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Born in Glasgow on 31 May 1882, one of four sons of John Spens and Sophia Nicol, Spens was educated at Rugby and King's College, Cambridge, graduating in natural sciences. Elected a Fellow of Corpus Christi College, Cambridge in 1907, he spent the rest of his working life in Cambridge, apart from wartime service between 1915 and 1918 with the Foreign Office, for which he was awarded the CBE in 1919, was made a chevalier of the Légion d'honneur by the French and appointed an officer of the Crown of Italy.
Elected Master of Corpus in 1927 he was Vice Chancellor of the University of Cambridge from 1931 to 1933 and then chaired the consultative committee of the Board of Education (known in retrospect as the Spens Report) which recommended the tri-partite split of secondary schooling into grammar, technical and modern varieties.
During the Second World War he was Regional Commissioner for Civil Defence for the Eastern Region, which prompted and exacerbated rumours that the cellars of Corpus extend across (and indeed further than) the entire college campus and that the college was to be used as the centre of operations for East Anglia in the event of a German occupation. Spens wished to maintain the high moral ground in fighting the Nazis. He opposed the use of guerrilla warfare behind enemy lines to oppose any Nazi invasion as being contrary to international convention. He objected first to the plans of SIS in June 1940 and then to the operation of the Auxiliary Units - threatening to have them arrested!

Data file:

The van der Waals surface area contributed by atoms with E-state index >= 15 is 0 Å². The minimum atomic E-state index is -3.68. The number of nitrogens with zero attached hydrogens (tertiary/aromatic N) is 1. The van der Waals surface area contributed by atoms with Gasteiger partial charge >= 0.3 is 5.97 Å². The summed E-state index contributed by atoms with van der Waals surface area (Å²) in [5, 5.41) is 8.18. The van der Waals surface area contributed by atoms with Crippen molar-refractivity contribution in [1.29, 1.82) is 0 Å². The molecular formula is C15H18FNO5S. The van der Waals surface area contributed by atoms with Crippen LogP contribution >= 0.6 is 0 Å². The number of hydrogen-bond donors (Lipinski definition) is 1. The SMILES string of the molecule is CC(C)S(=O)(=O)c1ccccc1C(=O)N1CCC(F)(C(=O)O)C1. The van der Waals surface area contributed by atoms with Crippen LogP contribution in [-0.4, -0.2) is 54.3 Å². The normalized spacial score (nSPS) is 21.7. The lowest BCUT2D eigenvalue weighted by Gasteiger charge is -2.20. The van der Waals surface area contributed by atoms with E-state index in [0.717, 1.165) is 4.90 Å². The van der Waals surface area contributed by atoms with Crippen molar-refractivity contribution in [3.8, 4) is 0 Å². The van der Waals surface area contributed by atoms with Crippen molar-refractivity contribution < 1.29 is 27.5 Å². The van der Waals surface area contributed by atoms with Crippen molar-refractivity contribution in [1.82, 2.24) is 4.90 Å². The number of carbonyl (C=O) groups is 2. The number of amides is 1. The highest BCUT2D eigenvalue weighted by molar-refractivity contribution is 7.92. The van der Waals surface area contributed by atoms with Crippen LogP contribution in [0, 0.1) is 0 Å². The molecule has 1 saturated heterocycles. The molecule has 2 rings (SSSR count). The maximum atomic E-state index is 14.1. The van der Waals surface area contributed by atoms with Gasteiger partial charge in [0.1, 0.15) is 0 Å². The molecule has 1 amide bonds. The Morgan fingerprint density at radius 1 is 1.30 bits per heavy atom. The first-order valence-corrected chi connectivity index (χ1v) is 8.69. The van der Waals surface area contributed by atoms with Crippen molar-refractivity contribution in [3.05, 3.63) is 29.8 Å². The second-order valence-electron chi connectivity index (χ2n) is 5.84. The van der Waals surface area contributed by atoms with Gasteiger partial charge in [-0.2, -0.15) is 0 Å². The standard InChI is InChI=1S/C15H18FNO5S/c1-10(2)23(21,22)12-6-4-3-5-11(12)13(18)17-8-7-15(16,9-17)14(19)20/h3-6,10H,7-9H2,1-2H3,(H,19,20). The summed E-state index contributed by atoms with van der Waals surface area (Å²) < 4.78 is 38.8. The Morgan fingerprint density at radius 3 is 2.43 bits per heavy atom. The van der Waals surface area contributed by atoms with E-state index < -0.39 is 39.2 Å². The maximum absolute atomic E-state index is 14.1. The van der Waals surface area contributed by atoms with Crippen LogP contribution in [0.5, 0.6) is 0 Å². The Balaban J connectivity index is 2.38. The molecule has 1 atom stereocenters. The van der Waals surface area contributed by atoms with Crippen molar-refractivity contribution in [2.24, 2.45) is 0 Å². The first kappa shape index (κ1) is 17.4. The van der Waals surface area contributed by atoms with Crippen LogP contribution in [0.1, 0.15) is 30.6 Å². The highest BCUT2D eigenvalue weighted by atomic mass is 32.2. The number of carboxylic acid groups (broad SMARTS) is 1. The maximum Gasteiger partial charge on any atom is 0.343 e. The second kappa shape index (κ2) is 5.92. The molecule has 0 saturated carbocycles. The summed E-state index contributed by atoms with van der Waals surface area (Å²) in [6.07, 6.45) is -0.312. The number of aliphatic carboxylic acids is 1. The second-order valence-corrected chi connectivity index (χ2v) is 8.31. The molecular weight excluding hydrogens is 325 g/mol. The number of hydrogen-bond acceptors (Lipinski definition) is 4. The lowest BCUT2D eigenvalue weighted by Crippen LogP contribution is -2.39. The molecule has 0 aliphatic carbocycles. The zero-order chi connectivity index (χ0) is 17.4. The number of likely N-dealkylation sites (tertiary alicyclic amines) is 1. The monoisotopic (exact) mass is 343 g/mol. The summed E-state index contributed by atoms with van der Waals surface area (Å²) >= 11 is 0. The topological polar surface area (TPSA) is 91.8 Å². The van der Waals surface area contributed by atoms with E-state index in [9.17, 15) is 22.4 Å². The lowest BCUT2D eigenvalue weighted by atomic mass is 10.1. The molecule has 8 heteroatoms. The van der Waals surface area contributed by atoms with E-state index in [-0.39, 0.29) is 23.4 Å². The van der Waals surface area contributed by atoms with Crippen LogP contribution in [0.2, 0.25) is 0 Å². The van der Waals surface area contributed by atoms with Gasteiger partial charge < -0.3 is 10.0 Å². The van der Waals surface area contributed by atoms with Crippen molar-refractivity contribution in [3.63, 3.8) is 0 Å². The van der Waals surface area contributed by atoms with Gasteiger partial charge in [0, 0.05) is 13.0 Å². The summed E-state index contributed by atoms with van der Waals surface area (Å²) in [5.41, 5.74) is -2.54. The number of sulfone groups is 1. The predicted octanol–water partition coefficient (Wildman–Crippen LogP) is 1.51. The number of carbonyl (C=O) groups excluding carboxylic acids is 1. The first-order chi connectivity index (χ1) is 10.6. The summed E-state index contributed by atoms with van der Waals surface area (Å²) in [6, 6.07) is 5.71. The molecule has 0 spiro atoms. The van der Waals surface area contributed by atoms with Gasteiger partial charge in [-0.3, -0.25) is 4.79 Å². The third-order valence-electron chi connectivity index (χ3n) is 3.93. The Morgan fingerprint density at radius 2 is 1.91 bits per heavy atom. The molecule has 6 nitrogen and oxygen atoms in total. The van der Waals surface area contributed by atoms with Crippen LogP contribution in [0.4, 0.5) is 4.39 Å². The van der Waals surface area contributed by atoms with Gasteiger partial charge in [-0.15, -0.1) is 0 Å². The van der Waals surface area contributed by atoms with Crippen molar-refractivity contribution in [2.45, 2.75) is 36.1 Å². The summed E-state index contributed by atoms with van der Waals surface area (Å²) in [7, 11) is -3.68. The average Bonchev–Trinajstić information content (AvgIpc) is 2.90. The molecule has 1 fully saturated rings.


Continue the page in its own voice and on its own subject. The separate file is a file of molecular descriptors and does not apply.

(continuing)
Spens retired in 1952.
Spens died on 1 November 1962.
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